The Enneagram, A Constellation of the Real
The Enneagram is another fascinating heuristic system of proletarian science which has unjustly not received mainstream acceptance. The Enneagram, as its name implies, states that every person fits into one of nine categories, which are simply denoted by numbers. Everyone also has a secondary type, which is the number either before or after that of one’s primary type (e.g. a 5-4, a 6-7). Of course, such a simple schema hardly does justice to the complexity of the human psyche, so there’s an extra twist. Types, when their mental health deteriorates, display the characteristics of another type: the order is 1-4-2-8-5-7-1 and 9-6-3-9, so an 8 will deteriorate to a 5, etc. Also, when each type reaches a height of mental health, they will exhibit characteristics of the other adjacent type in the aforementioned list, ascending in the reverse order, so a 5 would become an 8, etc. Don Richard Riso in his book Personality Types describes each type in terms of stages of mental health, and the results are remarkable.
Much as I’d love to discourse at length about the Enneagram, it is simply not possible to do justice to it in a brief essay. The reader is directed toward the Enneagram web site (though Riso’s book is infinitely better, if you can find it), but here they will have to content themselves with a brief summary of each type (from here; click for a larger view):
What is interesting about the Enneagram is that it constitutes a closed system. That is to say, all humans (possibly excluding those who are mentally handicapped to the point of non-functionality) fit into its schema, and even the seeming overlaps and lacunae are anticipated and explained within the system itself.* Lyotard says that a possible criterion for modernity is a conscious attempt to arrive at some sort of universal values. The Enneagram would, then, be a product of modernist thinking. It is true that there is a great deal of material that the Enneagram cannot explain, e.g. personal taste, particular idiosyncrasies; yet, it provides a fascinatingly accurate framework for these particularities, one which is accurate enough to elicit shivers in whoever dares to read the full description of their own Enneagram type.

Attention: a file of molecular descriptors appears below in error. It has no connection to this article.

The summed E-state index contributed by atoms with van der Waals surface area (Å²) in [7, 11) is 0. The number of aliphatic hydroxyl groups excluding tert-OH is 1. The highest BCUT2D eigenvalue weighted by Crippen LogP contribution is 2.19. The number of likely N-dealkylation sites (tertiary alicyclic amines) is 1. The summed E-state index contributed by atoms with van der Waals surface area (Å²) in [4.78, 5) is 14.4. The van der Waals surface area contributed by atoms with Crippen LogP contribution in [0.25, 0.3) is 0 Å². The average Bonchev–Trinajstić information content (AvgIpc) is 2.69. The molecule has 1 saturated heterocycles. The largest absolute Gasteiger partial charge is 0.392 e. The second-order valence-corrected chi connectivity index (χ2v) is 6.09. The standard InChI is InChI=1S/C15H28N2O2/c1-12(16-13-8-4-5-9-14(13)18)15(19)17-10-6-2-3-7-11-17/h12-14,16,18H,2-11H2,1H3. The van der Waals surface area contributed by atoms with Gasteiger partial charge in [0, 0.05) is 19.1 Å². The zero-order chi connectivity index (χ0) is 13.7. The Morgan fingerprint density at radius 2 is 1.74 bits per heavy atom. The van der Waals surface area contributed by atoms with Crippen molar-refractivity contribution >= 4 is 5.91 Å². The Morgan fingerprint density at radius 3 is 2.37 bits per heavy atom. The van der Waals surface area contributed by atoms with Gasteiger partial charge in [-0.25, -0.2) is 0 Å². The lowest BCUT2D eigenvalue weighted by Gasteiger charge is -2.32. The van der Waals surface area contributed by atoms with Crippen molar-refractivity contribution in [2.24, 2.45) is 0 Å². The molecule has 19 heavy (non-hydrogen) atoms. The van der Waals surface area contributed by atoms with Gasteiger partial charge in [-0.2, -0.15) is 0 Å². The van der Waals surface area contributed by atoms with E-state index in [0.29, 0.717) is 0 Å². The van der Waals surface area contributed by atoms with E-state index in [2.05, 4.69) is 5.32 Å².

Though the Enneagram is far too intricate to explore here, its author (Oscar Ichazo) created another, smaller, closed system: the Instinctual Subtypes, which has three interrelated terms (as opposed to the Enneagram’s nine). Ichazo posits three types of instincts: the Self-Preservation (SP) instinct, the Social (SO) instinct, and the Sexual (SX) instinct. It must be noted that in the case of the SX instinct, sex itself is not its sole object, but rather pleasure, taken in a broad sense (or, if the reader prefers, a more Freudian definition of ‘sex’). These are arranged hierarchically for each person, in the following order:
1) The instinct taken in its most literal sense
2) The instinct taken in an abstract sense.
3) This instinct remains dormant, or at least not a concern to the person in question.
A student of the instinctual subtypes will often render herself as, for example, SX/SP/SO, or simply SX/SP. The literality or abstractness of a given instinct is crucial. A person whose primary instinct is SP, for example, will be concerned with nutrition, comfort (e.g. they may be acutely aware of a change in temperature), money, etc. A person whose primary instinct is SO will be interested in personal interaction. A person whose primary instinct is SX will be interested in physical gratification, such as confectionary foods, sex, sports, etc. However, a person whose secondary (abstract) instinct is SP may be concerned with fame, a secondary SO may be concerned with social science (structures, the social in the abstract), and a secondary SX may find their gratification in music, intellectual theories, or pyromania, etc.
It should also be noted that as a person’s mental health deteriorates, their symptoms will often take the form of a perversion of their primary instinct. For example, a SP/SX may tend toward eating too much or too little.